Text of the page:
Since September 2012, South Africa has twice imported massive shipments of unwrought gold – an odd occurrence has given that gold and other metals mined in the country is a primary export reported Quartz.
Writers at Quartz noticed the anomaly while reviewing US trade data, noticing that in January 2013 South Africa’s $402 million trade surplus with the U.S. flipped and became a $689 million deficit by March. It pinpointed that the $1.1 billion differentials could be entirely attributable to large shipments of gold from the U.S. to South Africa in February and March.
The article stated that 20,013 kilograms of unwrought gold, worth $982 million at the time were transported to South Africa from New York’s John F. Kennedy International Airport (JFK). This data was discovered in information released by the U.S. Census Trade Division.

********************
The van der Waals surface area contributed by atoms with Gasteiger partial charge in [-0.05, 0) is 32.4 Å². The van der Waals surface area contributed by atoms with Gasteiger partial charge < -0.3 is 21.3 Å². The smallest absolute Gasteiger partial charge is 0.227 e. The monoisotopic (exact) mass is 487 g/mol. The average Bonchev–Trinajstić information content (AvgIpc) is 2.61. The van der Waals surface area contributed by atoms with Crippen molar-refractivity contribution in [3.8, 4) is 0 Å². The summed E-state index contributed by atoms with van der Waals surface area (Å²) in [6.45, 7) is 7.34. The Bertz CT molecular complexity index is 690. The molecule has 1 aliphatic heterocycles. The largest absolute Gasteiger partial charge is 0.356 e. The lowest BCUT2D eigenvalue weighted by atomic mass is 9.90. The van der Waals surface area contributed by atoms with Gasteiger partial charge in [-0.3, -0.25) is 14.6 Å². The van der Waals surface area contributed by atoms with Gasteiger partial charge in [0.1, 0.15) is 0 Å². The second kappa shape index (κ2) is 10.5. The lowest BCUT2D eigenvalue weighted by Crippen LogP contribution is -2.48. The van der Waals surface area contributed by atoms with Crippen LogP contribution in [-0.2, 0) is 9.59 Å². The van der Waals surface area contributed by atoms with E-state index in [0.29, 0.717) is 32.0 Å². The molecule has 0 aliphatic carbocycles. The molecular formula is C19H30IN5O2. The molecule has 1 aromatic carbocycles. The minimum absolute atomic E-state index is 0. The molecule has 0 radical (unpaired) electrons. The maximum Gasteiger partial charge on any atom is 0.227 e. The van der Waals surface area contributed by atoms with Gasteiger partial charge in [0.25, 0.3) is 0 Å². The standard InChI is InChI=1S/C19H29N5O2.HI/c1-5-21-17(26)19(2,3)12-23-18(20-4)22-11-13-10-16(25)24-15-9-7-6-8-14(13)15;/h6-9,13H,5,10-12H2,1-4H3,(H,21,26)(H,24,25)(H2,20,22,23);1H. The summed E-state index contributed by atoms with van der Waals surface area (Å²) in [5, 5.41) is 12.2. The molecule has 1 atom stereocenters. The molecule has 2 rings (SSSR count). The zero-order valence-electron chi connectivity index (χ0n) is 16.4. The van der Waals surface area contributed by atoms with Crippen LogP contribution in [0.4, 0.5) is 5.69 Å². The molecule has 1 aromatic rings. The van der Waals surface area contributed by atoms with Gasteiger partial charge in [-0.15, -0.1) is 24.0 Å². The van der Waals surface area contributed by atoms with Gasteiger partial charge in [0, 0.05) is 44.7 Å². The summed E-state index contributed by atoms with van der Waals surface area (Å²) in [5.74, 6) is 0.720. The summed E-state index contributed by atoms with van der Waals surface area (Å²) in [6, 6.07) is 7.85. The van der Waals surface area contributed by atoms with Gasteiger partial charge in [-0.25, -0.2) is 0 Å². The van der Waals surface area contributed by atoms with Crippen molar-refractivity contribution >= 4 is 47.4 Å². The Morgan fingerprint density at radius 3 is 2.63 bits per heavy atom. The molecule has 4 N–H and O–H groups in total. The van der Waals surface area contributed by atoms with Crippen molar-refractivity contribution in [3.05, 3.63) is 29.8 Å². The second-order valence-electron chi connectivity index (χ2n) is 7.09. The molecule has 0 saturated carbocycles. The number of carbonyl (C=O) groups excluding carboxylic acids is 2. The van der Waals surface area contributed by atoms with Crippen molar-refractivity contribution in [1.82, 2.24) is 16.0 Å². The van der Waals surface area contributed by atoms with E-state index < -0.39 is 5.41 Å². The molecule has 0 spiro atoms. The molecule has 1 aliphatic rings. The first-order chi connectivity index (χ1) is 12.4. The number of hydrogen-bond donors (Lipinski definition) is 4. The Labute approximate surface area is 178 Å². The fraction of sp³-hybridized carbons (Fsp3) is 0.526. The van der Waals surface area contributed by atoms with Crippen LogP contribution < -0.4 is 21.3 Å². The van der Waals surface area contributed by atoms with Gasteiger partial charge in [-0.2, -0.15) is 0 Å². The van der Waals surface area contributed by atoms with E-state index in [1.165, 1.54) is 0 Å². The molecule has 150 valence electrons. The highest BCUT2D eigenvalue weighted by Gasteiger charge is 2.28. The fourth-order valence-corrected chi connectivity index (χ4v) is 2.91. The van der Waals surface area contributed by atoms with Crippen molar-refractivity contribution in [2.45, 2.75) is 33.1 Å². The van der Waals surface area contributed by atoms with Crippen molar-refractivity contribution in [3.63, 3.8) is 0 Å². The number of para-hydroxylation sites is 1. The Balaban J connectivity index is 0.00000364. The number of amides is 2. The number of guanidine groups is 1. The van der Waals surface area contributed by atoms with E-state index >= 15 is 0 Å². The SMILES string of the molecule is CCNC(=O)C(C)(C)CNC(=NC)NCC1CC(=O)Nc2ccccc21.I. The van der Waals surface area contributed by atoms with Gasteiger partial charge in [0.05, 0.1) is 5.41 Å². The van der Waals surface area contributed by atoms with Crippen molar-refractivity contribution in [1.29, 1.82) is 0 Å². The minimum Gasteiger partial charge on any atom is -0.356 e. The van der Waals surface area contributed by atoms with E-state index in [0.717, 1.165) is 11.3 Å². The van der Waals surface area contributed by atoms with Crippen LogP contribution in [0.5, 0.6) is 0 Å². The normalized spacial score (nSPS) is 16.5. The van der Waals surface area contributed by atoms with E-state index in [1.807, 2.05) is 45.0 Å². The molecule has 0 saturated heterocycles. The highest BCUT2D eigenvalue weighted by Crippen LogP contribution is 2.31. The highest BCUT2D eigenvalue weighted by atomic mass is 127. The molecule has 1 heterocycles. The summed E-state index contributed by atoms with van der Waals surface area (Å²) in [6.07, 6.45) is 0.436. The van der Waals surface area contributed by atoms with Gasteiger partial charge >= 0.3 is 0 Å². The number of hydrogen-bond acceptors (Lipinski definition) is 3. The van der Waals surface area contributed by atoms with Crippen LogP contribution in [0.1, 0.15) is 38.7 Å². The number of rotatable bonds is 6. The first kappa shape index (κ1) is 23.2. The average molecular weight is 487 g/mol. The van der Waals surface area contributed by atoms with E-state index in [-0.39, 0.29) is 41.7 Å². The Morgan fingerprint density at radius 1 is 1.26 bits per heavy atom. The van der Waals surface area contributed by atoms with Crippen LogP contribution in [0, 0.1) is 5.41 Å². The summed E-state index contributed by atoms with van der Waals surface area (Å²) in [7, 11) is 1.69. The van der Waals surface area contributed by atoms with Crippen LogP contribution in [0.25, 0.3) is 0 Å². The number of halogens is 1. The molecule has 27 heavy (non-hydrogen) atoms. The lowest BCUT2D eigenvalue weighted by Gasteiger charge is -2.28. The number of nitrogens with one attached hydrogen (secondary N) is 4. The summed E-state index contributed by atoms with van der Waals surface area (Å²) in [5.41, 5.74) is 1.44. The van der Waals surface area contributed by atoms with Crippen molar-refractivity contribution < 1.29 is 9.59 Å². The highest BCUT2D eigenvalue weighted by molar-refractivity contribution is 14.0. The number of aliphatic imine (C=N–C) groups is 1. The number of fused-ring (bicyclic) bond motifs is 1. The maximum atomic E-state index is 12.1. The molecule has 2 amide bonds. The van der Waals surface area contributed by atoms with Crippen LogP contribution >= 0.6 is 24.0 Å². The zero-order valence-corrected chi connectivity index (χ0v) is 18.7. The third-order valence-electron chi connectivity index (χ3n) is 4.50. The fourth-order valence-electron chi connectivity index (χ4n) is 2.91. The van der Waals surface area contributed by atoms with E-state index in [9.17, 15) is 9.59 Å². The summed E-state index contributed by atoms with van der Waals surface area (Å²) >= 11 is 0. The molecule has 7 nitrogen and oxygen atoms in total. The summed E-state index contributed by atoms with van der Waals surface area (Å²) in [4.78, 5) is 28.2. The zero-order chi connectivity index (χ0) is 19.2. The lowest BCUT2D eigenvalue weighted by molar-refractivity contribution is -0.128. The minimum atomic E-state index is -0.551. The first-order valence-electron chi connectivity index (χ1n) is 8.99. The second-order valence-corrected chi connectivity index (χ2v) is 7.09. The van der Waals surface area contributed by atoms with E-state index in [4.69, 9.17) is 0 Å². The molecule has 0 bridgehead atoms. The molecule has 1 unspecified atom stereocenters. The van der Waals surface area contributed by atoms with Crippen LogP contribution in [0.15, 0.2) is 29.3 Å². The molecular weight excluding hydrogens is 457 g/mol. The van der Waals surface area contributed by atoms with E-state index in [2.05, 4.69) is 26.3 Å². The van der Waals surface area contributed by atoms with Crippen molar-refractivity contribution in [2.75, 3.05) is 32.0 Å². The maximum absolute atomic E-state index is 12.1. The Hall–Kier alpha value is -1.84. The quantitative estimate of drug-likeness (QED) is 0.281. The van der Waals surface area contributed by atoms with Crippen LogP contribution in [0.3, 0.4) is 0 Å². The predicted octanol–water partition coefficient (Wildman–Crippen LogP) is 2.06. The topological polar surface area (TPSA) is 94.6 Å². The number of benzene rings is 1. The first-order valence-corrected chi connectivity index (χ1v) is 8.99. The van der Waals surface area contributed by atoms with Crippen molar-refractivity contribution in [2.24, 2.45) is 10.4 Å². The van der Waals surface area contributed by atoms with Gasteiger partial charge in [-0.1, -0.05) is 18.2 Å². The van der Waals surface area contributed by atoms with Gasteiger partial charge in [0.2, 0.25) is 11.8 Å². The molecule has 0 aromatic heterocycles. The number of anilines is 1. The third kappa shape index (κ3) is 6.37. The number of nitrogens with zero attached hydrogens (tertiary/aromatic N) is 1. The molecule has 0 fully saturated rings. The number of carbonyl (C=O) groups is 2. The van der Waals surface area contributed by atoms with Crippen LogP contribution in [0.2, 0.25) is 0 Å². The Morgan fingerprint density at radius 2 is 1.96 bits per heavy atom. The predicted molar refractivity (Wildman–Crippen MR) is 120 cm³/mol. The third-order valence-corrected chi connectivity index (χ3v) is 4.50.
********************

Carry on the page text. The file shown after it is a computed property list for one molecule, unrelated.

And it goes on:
The term “unwrought gold” refers to gold that has not been formed into bullion, jewelry, powder, or currency. Both cast bars and bars created from gold scrap count as unwrought gold.
The shipments from JFK were the only unwrought gold to leave the US for South Africa in 2013; another large shipment occurred in September 2012.
South Africa’s mining industry is massive, although output has been declining for decades, and it is primarily an exporter. Most South Africans are legally forbidden from importing or owning unwrought gold. Refiners, dealers, and jewelers have issued permits.
Gold output fell sharply last year, at the time of another large gold shipment from New York in September 2012.
The article on Quartz suggested that perhaps it was the South African Mint that imported the gold from the U.S. It produces legal Krugerrands, which are refined by the Rand Refinery.
The shipments to South Africa amount to 16% of all unwrought gold exported through JFK in the first three months of 2013. The gold was not necessarily shipped at the same time, but it could have been. It would have taken up about the same amount of space on a plane as a washing machine.